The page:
Leviticus chapter 18 introduces the Torah’s restrictions on sexual relations. The punishment for violating these transgressions is karet (being cut off from Israel). The title given for the list of the Bible’s prohibited sexual offenses is gilui arayot, which means “uncovering the nakedness,” and the list begins with prohibited familial relationships.
These prohibitions are found in the Torah following the Yom Kippur (Day of Atonement) Temple service and the prohibition against eating blood. On its simple level, this teaches us that purity in intimacy is required in order to have a close relationship with God. This is how the Rambam (Maimonides) seems to understand the prohibitions as he classifies them under the category of Kedusha (holiness) in his code of Jewish Law (the Mishneh Torah).
The Torah hints that impure relations was a characteristic of Egypt and Canaan. A Jew on the other hand, and certainly one who dwells in the Land of Israel, has a much closer relationship with God and requires an enhanced level of purity. The land itself is so pure that it cannot tolerate immoral behavior and will kick out any nation that does not behave accordingly.
The Israel Bible explains:
This verse (Leviticus 18:3) warns the Israelites to avoid the negative behaviors (such as incest and child sacrifices) that were prevalent in Egypt and Canaan. The chapter ends (Leviticus 18:24-30) with an incredible, spiritual statement. It warns that Eretz Yisrael itself is so pure that it cannot tolerate abominable behavior, and will therefore expel any nation that defiles itself and the land, including the Jewish people. Ultimately, the Jews were indeed expelled from the land because of their sins. In modern times, even as we are grateful that Hashem has returned the Children of Israel to the land, this warning must be taken to heart. The land must be kept pure, and the people’s behavior must adhere to the teachings of the Bible.
In order to be the Chosen Nation serving God in the Promised Land, the Children of Israel had to maintain an elevated spiritual state of holiness by exercising restraint in eating and sexual relations.
Later on in the Torah, in the episode of Cozbi and Zimri (Numbers 25), we see that there is a link between improper relations and foreign idolatry. In that episode, it is Phinehas who intervened. Since he was from the tribe of Levi, he had a heightened sense of the sanctity of sexuality due to his tribe’s closeness to God through the service in the Tabernacle.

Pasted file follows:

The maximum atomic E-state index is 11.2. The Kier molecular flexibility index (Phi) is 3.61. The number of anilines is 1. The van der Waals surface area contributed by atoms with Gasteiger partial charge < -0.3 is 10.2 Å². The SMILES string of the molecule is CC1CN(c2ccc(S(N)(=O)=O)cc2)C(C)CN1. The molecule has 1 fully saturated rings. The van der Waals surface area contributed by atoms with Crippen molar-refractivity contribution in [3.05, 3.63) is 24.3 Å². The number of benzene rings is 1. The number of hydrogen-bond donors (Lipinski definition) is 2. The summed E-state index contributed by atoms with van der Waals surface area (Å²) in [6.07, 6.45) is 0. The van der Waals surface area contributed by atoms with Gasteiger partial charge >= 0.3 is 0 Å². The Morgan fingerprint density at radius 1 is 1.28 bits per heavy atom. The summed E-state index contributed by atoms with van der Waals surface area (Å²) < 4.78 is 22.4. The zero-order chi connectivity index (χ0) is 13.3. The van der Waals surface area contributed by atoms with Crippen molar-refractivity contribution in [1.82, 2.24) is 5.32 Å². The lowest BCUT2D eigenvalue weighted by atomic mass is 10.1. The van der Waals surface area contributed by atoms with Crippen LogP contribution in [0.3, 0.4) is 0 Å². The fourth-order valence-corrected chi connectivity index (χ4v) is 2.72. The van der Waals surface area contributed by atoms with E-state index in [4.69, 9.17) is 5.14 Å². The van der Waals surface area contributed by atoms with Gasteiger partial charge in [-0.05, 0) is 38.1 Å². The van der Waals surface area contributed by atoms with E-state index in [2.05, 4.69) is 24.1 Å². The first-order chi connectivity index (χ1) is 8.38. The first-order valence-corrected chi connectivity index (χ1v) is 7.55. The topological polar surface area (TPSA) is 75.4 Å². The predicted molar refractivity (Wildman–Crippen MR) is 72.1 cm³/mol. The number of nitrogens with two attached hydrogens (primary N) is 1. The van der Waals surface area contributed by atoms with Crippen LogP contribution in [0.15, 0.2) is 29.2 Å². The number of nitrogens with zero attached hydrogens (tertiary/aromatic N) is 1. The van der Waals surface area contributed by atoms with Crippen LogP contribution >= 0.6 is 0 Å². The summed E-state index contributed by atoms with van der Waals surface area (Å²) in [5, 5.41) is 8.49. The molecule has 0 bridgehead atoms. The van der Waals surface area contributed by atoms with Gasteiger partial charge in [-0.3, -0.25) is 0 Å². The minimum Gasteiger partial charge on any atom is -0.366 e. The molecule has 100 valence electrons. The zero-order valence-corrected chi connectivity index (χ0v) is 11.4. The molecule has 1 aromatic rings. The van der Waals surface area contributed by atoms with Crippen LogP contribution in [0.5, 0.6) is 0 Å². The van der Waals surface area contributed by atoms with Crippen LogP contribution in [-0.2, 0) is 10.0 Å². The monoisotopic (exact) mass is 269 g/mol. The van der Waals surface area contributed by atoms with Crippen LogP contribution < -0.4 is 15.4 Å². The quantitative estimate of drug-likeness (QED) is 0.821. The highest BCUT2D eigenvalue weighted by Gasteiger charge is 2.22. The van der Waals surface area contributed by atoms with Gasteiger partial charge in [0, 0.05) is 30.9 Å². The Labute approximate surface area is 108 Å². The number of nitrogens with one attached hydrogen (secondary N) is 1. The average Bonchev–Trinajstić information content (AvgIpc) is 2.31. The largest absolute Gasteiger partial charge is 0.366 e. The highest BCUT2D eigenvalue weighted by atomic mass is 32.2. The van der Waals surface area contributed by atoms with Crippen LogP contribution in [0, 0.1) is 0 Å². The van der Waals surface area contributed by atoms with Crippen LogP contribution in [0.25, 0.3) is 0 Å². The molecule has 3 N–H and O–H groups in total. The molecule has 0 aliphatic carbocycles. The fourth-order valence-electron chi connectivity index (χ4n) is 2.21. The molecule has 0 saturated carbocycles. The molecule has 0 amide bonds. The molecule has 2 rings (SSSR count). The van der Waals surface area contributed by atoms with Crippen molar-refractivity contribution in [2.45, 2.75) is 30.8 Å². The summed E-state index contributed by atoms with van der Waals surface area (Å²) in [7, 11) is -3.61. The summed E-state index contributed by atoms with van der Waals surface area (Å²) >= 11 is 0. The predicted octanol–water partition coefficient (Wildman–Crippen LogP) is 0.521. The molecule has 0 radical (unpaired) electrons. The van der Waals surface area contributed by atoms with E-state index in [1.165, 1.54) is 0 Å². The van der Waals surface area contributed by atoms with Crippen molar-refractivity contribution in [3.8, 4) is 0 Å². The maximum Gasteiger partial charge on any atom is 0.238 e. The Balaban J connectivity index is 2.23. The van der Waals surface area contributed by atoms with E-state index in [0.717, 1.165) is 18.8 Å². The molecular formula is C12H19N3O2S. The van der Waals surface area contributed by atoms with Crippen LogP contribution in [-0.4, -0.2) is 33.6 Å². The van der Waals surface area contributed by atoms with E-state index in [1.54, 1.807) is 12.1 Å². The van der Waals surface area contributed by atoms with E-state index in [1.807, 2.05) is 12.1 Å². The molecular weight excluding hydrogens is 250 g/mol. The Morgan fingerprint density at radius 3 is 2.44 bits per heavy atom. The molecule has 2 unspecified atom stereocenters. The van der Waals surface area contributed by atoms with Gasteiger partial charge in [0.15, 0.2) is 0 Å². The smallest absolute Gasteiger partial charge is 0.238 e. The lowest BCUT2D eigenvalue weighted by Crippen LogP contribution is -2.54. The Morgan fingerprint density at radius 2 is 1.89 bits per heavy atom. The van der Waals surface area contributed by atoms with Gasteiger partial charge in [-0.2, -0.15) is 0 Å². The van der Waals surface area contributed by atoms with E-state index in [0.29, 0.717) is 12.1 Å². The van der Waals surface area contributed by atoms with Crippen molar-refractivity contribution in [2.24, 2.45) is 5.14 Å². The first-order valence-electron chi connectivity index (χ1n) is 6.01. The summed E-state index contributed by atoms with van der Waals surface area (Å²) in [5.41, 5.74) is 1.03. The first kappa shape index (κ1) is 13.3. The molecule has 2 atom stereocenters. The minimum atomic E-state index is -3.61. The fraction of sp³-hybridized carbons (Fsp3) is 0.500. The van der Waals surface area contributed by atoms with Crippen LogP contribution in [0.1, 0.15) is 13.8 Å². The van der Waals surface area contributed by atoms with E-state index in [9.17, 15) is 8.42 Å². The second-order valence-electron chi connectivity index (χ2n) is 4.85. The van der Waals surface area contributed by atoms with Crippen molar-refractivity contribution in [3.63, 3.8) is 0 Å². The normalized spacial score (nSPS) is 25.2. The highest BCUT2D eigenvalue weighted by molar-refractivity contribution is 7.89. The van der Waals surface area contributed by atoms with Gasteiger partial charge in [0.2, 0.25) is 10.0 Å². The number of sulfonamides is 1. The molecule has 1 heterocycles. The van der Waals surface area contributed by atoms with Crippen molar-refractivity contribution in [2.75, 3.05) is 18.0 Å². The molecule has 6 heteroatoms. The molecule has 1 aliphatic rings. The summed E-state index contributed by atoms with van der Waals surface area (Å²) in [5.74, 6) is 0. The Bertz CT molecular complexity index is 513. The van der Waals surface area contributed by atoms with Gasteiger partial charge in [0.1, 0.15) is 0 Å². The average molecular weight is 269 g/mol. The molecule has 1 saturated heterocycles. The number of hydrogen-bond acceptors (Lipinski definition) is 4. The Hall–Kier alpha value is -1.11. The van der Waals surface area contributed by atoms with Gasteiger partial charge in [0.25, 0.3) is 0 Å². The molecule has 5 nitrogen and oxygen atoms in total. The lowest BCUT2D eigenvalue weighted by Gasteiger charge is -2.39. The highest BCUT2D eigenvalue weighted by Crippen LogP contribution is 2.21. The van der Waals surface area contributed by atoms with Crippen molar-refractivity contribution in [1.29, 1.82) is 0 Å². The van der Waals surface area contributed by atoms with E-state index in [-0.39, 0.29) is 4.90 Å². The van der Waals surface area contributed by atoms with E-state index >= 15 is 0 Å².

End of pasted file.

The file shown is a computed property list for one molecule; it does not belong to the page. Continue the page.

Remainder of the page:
In the Talmud, Rabbi Akiva takes a universal approach to these prohibitions, learning them from the Book of Genesis:
Hence a man leaves his father and mother and clings to his wife, so that they become one flesh. Genesis 2:24
Rabbi Akiva learns that by extension, “his father” also includes his father’s wife, even if she is not his mother, and his “mother” is meant literally—to exclude incest. “And he shall cleave,” but not to another male, which excludes homosexuality. “To his wife,” specifically and not to his neighbor’s wife, which excludes adultery. “And they shall be as one flesh,” which excludes animals and bestiality.
In this manner, already in Eden God accentuated the elevated spiritual status of Man by differentiating him from the other animals of creation. Though Man was physically animalistic, his elevated status precluded eating from the Tree of Knowledge. Man was also prohibited from having relations that animals may engage in.
It is interesting to note that despite the proscription against a relationship with a granddaughter, sexual activity between a man and his daughter is not explicitly forbidden in the Torah. The Talmud argues that this is because this prohibition (along with several others) was obvious and implicit in the nature of Man.
While there are restrictions on the people with whom can have an intimate relationship, sexual relations are not prohibited outright and Jews are, in fact, commanded to marry and bear children. In the Talmud, marriage is referred to as Kiddushin (sanctification). When properly channeled, relations between a man and woman sanctify and raise up our physicality to the point where we can participate in an act of Creation.
Ironically, one of the prohibitions is marrying a woman and her sister (Leviticus 18:18). It seems that Jacob transgressed this prohibition when he married both Rachel and Leah. Some commentaries maintain that since Jacob lived before the Torah was given at Sinai, he was not obligated in the mitzvot. The Ramban (Nachmanides) uses Jacob’s actions as proof that the mitzvot (commandments) are not incumbent upon Jews living outside of Israel as he married the two sisters while in the house of Laban in Haran. The Ramban explains that the mitzvot, including the mitzvot of sexual purity, were only incumbent inside the land of Israel. For this reason, Rachel died tragically upon entering Israel so that he would not be married to sisters in the Holy Land. According to the Ramban, Jews do observe the mitzvot outside of Israel for two reasons: in order to remember the mitzvot for when they return, and to maintain a clear appearance of being from the Children of Israel.